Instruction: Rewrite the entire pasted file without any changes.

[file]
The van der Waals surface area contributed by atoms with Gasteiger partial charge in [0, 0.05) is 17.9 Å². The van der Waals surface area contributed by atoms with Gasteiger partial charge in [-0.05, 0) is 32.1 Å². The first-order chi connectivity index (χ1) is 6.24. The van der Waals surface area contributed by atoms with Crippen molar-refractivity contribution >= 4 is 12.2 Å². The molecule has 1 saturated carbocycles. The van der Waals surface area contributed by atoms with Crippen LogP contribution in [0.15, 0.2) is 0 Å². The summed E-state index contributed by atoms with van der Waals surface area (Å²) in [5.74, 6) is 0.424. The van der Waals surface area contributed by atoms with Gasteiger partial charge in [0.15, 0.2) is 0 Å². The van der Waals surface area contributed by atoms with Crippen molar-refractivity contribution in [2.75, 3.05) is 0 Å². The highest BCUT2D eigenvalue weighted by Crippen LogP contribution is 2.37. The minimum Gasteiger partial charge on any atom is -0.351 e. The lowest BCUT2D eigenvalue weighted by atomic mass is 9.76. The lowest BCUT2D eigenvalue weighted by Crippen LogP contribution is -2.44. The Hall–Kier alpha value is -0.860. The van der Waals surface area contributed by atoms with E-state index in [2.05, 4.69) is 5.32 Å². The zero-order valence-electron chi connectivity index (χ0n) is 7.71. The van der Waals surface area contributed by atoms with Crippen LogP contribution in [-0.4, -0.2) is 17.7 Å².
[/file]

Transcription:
The van der Waals surface area contributed by atoms with Gasteiger partial charge in [0, 0.05) is 17.9 Å². The van der Waals surface area contributed by atoms with Gasteiger partial charge in [-0.05, 0) is 32.1 Å². The first-order chi connectivity index (χ1) is 6.24. The van der Waals surface area contributed by atoms with Crippen molar-refractivity contribution >= 4 is 12.2 Å². The molecule has 1 saturated carbocycles. The van der Waals surface area contributed by atoms with Crippen LogP contribution in [0.15, 0.2) is 0 Å². The summed E-state index contributed by atoms with van der Waals surface area (Å²) in [5.74, 6) is 0.424. The van der Waals surface area contributed by atoms with Gasteiger partial charge in [0.15, 0.2) is 0 Å². The van der Waals surface area contributed by atoms with Crippen molar-refractivity contribution in [2.75, 3.05) is 0 Å². The highest BCUT2D eigenvalue weighted by Crippen LogP contribution is 2.37. The minimum Gasteiger partial charge on any atom is -0.351 e. The lowest BCUT2D eigenvalue weighted by atomic mass is 9.76. The lowest BCUT2D eigenvalue weighted by Crippen LogP contribution is -2.44. The Hall–Kier alpha value is -0.860. The van der Waals surface area contributed by atoms with E-state index in [2.05, 4.69) is 5.32 Å². The zero-order valence-electron chi connectivity index (χ0n) is 7.71. The van der Waals surface area contributed by atoms with Crippen LogP contribution in [-0.4, -0.2) is 17.7 Å².